Election Day is the first Tuesday in November! Back in colonial times, Election Day Cakes were a popular tradition. Week-long celebrations often accompanied certifying the election results. Many folks traveled long distances in order to vote.
Unlike today, Election Day was treated as a party with people gathering from all over. The food and booze flowed. Indeed, election cakes were a boozy affair with lots of alcohol-soaked fruits and spices.
Over time, Election Day Cakes became more of a spice cake. This recipe was printed in The 2009 Old Farmer’s Almanac. It’s adapted from Lydia Maria Child’s recipe for Election Cake, which appears in the 1833 edition of The American Frugal Housewife, published in Boston. We have reduced Mrs. Child’s recipe and added a little spice, which was, and is, typical in election cake.
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In a large bowl, sprinkle the yeast on the warm water; stir to dissolve. Add 2 teaspoons of sugar and 1-1⁄2 cups of flour and beat well by hand, or for 2 minutes with an electric mixer at medium speed. Cover and let rise in a warm place until bubbly, about 30 minutes.
In a separate bowl, cream the margarine and 1 cup of sugar until light and fluffy. Set aside. Sift the remaining flour with the salt, cinnamon, cloves, mace, and nutmeg.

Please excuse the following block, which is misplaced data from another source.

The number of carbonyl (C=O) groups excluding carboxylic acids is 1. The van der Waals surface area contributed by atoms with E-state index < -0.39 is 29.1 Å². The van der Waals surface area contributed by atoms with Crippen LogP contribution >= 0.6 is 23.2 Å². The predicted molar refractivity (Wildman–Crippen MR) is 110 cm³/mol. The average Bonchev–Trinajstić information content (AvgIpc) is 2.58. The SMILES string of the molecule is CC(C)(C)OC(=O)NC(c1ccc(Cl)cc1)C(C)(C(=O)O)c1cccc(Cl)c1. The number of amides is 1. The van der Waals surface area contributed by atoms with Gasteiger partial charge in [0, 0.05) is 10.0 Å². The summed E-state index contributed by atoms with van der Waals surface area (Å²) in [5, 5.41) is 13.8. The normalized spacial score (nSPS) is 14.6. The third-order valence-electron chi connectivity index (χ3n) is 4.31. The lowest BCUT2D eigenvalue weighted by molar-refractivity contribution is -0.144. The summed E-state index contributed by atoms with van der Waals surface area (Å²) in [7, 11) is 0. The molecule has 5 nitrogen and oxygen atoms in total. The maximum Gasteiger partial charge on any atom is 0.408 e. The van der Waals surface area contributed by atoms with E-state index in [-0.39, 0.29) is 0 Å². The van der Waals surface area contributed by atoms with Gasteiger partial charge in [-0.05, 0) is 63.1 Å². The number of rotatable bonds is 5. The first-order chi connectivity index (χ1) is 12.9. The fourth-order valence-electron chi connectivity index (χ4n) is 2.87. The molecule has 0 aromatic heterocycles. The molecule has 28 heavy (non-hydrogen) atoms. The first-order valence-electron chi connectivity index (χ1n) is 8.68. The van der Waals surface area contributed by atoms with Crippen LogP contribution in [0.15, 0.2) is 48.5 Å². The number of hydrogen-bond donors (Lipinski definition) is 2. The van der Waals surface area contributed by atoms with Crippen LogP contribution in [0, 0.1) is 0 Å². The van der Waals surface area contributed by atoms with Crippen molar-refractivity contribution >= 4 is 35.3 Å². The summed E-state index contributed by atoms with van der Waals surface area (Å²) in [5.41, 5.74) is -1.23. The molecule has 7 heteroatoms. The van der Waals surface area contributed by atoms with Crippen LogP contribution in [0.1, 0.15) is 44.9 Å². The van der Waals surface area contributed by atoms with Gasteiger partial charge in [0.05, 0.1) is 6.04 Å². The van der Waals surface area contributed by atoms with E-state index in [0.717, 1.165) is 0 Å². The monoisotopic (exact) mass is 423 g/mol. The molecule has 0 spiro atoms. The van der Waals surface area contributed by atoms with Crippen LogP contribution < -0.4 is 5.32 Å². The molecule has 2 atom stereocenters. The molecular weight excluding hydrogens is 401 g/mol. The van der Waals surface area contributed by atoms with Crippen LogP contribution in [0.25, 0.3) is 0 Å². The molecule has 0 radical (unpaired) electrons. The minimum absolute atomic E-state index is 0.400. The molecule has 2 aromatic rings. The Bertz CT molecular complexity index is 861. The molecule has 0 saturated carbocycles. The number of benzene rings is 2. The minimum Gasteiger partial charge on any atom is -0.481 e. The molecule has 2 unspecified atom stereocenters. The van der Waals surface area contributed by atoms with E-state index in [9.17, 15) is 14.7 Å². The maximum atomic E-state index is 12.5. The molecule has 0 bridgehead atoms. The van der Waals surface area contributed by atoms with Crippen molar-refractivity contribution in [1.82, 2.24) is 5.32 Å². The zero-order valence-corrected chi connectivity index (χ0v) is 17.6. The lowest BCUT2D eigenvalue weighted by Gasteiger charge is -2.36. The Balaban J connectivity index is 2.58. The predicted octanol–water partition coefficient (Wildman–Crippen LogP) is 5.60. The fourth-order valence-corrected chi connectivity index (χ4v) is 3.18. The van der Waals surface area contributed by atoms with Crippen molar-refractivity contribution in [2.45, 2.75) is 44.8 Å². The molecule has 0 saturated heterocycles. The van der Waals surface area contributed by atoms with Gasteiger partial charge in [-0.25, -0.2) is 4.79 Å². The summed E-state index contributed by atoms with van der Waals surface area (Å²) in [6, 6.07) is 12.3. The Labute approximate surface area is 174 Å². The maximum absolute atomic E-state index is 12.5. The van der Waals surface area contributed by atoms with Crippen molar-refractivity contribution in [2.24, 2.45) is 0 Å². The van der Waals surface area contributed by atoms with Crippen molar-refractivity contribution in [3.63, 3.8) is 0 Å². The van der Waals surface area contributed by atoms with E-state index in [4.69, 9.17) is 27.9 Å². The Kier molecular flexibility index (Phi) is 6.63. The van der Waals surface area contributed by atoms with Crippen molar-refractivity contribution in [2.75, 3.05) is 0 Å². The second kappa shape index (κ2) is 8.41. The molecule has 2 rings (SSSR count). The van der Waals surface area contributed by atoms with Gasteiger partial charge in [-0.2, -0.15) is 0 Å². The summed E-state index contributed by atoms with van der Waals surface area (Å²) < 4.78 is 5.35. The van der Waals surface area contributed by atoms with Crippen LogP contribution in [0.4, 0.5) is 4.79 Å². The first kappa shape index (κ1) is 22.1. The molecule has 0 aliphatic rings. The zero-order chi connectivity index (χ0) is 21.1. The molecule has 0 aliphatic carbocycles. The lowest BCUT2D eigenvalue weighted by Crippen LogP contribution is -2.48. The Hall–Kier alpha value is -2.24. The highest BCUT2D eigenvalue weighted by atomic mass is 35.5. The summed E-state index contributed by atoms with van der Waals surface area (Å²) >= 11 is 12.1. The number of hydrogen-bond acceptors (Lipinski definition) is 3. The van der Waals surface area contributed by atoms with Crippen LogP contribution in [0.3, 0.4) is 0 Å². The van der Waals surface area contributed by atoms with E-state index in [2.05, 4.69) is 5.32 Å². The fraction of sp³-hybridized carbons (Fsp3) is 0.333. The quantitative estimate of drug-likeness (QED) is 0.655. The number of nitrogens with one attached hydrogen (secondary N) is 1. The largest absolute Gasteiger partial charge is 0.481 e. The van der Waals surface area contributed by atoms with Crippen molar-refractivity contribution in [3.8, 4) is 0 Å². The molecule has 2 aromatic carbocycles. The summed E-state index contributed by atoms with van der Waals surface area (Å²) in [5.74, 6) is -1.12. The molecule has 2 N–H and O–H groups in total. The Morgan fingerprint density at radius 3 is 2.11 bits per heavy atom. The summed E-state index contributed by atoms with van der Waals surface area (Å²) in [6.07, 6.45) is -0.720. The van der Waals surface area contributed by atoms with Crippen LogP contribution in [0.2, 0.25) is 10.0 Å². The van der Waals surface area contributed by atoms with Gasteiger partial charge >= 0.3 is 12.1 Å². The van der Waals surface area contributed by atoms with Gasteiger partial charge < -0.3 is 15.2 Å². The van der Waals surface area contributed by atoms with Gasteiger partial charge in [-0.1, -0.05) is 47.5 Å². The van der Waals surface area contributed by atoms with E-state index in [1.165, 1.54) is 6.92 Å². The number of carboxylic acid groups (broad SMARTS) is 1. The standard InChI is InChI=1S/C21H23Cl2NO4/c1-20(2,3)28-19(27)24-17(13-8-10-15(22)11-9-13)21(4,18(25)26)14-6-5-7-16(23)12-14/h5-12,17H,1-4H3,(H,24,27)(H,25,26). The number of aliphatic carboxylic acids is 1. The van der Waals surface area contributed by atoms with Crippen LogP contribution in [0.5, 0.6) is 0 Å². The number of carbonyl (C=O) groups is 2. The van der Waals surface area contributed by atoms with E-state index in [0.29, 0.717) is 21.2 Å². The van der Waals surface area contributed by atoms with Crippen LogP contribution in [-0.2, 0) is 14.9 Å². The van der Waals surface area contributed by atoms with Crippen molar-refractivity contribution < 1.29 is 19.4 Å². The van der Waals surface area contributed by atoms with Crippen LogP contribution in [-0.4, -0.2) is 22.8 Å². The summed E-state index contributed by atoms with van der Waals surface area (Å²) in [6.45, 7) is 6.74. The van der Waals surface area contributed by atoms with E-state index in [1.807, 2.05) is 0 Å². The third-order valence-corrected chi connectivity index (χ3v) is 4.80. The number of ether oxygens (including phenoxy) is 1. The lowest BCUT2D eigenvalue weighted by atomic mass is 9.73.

When the yeast mixture is bubbly, add the eggs to the creamed margarine and sugar and beat well. Combine with the yeast mixture. Add the flour mixture, a little at a time, beating with a spoon after each addition. Beat until smooth. Stir in the raisins, currants, citron, and nuts.
Pour into a well-greased and -floured 10-inch tube pan. Cover and let rise in a warm place until doubled, about 1-1⁄2 hours. Bake at 375°F (190°C) for about 1 hour. Remove the cake from the oven and cool in the pan for 5 minutes. Turn onto a rack to finish cooling.
While slightly warm, spread with confectioners’ sugar icing.
In a medium bowl, combine the confectioners’ sugar with enough milk to make a glaze. Add the vanilla and salt and stir until smooth.